Use of high-dose vitamin C is off label
In the shock phase, according to Gille, the administration of high-dose vitamin C (66 mg x kg body weight per hour intravenously in the first 24 hours) has proven to be very effective as an anti-oxidant. "The application is off-label, but is supported by data." However, one must take into account that the high-dose administration of vitamin C significantly reduces the fluid requirement, the patient gains weight and tends to develop edema. "We therefore urgently need larger studies on the use of vitamin C in burn patients," demanded Gille.
It is also advantageous for the course of therapy if the patient is not routinely intubated. "The initial ventilation can unfavorably prolong the shock phase," said Gille. In case of doubt, an emergency doctor should rather intubate the patient, but extubation should be attempted as soon as possible under intensive medical treatment.
After surviving the shock phase, sepsis is the greatest threat to the patient. "Unfortunately, sepsis is a very faithful companion of burn injuries," said Gille. It increases the mortality risk of burn injuries by a factor of eight. Nevertheless, an initial systemic administration of antibiotics in the case of burn injuries in the infection-free early phase is not indicated in order to prevent resistance. In the case of sepsis, both the individual patient and the range of pathogens in your own clinic must be taken into account and high-dose antibiotic therapy initiated.
Pediatric surgeon Dr. med. Christian Geyer says: “Most child burns occur at home, with scalds with hot liquids being the main cause.” Electricity injuries, burns from fireworks or grill deflagrations also played a role in older children. "Child abuse occurs in about one percent of the cases," explained Geyer.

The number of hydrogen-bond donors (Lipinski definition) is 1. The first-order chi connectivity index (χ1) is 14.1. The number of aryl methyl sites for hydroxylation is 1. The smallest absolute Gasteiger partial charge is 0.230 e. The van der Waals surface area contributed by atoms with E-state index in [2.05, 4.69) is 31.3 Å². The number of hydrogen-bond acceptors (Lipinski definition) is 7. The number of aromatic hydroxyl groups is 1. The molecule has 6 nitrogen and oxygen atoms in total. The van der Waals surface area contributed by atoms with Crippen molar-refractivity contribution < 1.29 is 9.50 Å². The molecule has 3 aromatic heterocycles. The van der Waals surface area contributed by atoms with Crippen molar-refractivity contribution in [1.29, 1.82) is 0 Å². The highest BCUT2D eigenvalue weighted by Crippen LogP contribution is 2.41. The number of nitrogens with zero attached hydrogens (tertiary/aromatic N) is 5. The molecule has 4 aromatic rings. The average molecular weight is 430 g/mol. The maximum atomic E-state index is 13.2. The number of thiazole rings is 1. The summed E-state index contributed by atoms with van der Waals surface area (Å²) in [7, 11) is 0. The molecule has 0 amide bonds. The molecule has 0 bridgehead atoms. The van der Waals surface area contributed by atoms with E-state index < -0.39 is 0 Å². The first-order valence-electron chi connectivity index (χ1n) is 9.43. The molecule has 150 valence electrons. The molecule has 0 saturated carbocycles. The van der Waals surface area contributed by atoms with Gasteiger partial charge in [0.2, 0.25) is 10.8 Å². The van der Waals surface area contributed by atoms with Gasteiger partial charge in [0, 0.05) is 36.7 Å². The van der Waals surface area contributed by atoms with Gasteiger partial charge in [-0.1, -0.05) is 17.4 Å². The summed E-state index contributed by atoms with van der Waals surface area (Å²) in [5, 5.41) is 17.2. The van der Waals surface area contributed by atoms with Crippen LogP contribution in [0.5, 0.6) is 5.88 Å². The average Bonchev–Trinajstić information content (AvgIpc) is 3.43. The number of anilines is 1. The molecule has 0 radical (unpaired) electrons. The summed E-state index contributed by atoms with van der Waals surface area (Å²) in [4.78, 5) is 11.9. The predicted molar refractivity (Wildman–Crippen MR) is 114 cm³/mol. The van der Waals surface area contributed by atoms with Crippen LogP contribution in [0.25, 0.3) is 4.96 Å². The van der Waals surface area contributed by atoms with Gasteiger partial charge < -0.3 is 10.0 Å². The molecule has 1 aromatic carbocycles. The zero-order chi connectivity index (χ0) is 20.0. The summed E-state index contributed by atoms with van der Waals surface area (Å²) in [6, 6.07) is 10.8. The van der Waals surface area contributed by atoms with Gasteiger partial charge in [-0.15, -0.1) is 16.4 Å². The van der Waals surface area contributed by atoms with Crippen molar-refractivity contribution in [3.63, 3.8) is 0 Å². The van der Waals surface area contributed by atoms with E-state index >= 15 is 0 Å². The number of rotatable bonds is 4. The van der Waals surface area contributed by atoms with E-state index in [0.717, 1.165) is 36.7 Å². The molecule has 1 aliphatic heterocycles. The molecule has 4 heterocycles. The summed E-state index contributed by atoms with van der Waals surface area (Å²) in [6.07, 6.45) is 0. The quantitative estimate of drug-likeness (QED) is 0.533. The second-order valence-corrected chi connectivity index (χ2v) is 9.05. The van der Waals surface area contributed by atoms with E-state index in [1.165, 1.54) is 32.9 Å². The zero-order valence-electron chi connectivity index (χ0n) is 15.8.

The child's organism has an enormous corrective potential
First aiders should first cool the affected tissue with cold tap water at a temperature of twelve to 15 degrees, because the cooling prevents afterburning and alleviates pain. "However, too long and uncontrolled cooling can lead to cardiac arrhythmias, so only the extremities and not the head or trunk should be cooled," emphasized Geyer. As with adults, cooling with ice or cooling units is prohibited because it would cause additional damage to the wound by frostbite.
In children, too, the therapy depends on the depth of the burn, which in turn depends on the noxious agent, the duration of the exposure, the temperature, the location and the age of the patient. The examiner must note that due to the different body proportions, the proportion of VKOF in children is calculated differently than in adults. Children usually wait longer to see whether spontaneous healing occurs. "Spontaneous healing always leads to better results and fewer scars, and the child's organism also has enormous correction potential," emphasized Geyer.
However, it is difficult to differentiate between grade IIa and IIb burns even in children. An incorrectly applied surgical therapy for an IIa burn leads to scars that would not have developed with conservative therapy. A conservative attempt at therapy for an IIb burn due to a misjudgment of the burn depth would in turn lead to unnecessary loss of time and increase the risk of wound infections and poorer treatment results.
Degrees of combustion
Grade I: A superficial burn at temperatures above 45 ° C, the skin is painful and reddened, but healed after a few days (sunburn).
Grade II: The skin is superficially to deeply burned, and blistering often occurs. Depending on the severity, the burns are divided into types 2a and 2b, whereby it is assumed that the first type heals completely, while the second type can leave scars.
Grade III: A severe burn that can occur at temperatures above 60 ° C. The subcutis is so damaged that the skin has to be replaced with a graft. Since the nerves are also destroyed, the patients usually do not experience any pain.
Grade IV: Often caused by open fire or high voltage. All layers of the skin down to the fatty tissue are destroyed; nerves, muscles and bones can also be damaged. Here you can see a charred wound that requires intensive medical care.